Like

    Reply
  5. user

    Hello

    i am runing firejail version 0.9.58.2
    and firefox 70.0.1 (64-bit) on ubuntu 19.04 gnome

    i have issue with –net –ip –dns when i running
    firejail –net=ens160 –ip=x.x.x.x –dns=x.x.x.x –private=/path/to/some/userowned/dir firefox everything is up and running, i can see –ip=x.x.xx in router with some random mac but there is NO internet access…
    if i am running firejail –net=ens160 –ip=x.x.x.x –dns=x.x.x.x firefox
    it works and i have internet access

    so –private make me problems here

    any help ?

    thanks !

    Like

    Reply
  6. Sergey Shelukhin

    Is there documentation for setting up iptables rules for the network namespace firejail creates?

    Like

    Reply
    1. netblue30 Post author

      The files have the regular syntax used by iptables. Actually I use /sbin/iptables-restore from firejail to push them into the kernel. I have some examples in /etc/firejail/*.net

      Like

      Reply
  7. John

    If i run 2 sessions of firefox both using the same firefox profile… “firejail firefox” and “firefox normal” would this offer adequtae protection between each firefox session, say keep malicious scripts isolated or will this be irrelevant since they both use the same firefox profile? Pardon me i’m a noob.

    Like

    Reply
  8. Haflü

    Just trying to understand the default “Firefox.profile”:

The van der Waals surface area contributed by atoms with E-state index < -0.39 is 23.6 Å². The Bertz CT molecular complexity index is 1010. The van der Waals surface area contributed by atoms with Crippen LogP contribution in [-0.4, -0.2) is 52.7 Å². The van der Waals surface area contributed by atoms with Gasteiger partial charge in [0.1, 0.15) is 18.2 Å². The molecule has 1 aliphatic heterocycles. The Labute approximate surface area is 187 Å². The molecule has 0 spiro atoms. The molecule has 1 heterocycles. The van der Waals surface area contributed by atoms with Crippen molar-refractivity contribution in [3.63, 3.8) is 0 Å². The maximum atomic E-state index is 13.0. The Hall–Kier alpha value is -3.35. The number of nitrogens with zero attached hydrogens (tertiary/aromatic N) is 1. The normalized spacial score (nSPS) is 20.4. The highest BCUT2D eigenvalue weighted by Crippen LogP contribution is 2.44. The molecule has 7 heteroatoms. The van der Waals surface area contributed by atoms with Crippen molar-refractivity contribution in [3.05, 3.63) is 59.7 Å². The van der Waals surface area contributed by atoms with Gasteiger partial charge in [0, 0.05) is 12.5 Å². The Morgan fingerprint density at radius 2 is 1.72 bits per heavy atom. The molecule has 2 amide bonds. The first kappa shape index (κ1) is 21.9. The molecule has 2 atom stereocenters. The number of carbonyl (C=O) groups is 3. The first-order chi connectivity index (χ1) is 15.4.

Quote: “Note: Only ~/Downloads and ~/.mozilla directories are real, all other directories are created by Firefox.”

    -> So, do you mean, that the other directories are created temporary by firefox? If yes, where can I find the temporary file system? I have started firefox with “Firefox.profile”. And in address line of firefox I typed in “file:///home/VM-Konto/”. The result is the following list:
    .Xauthority
    .bashrc
    .cache
    .gtk-2.0
    .gtkrc-2.0
    .local
    .mozilla
    .pki
    Download

    I had a look into /home/user/.config/ but there is not a folder like “firejail”. And there also not are files there, like
    .Xauthority
    .bashrc
    .cache
    .gtk-2.0
    .gtkrc-2.0
    .local

    I also had a look into /tmp/ but there also I found not files like:
    .Xauthority
    .bashrc
    .cache
    .gtk-2.0
    .gtkrc-2.0
    .local

    Also when you write: “Note: Only ~/Downloads and ~/.mozilla directories are real, all other directories are created by Firefox.”
    My expectation would be, that the date of all the following files:
    .Xauthority
    .bashrc
    .cache
    .gtk-2.0
    .gtkrc-2.0
    .local

    … are from today, because I started today the first time firefox with firejail. But I found, that
    .gtk-2.0
    .gtkrc-2.0
    .pki
    … are not from today. They are older.

    I just can understand this. Can you help me. Thank you.

    Like

    Reply
  9. Tobias

    This is a question to the default profile “firefox.profile”.

    I do not understand the commands
    include firefox.local
    include globals.local

    As the command is similar to the command “include firefox-common.profile” in “firefox.profile”, I thought, maybe this is just another sub-profile like “firefox-common.profile”. But I did not find “firefox.local” in the folder “/etc/firejail/”.

    I have searched after a file or folder with the names firefox.local and globals.local on my whole system. But there is no such folder. What is the function of “include firefox.local”. In which case this is needed? What does it?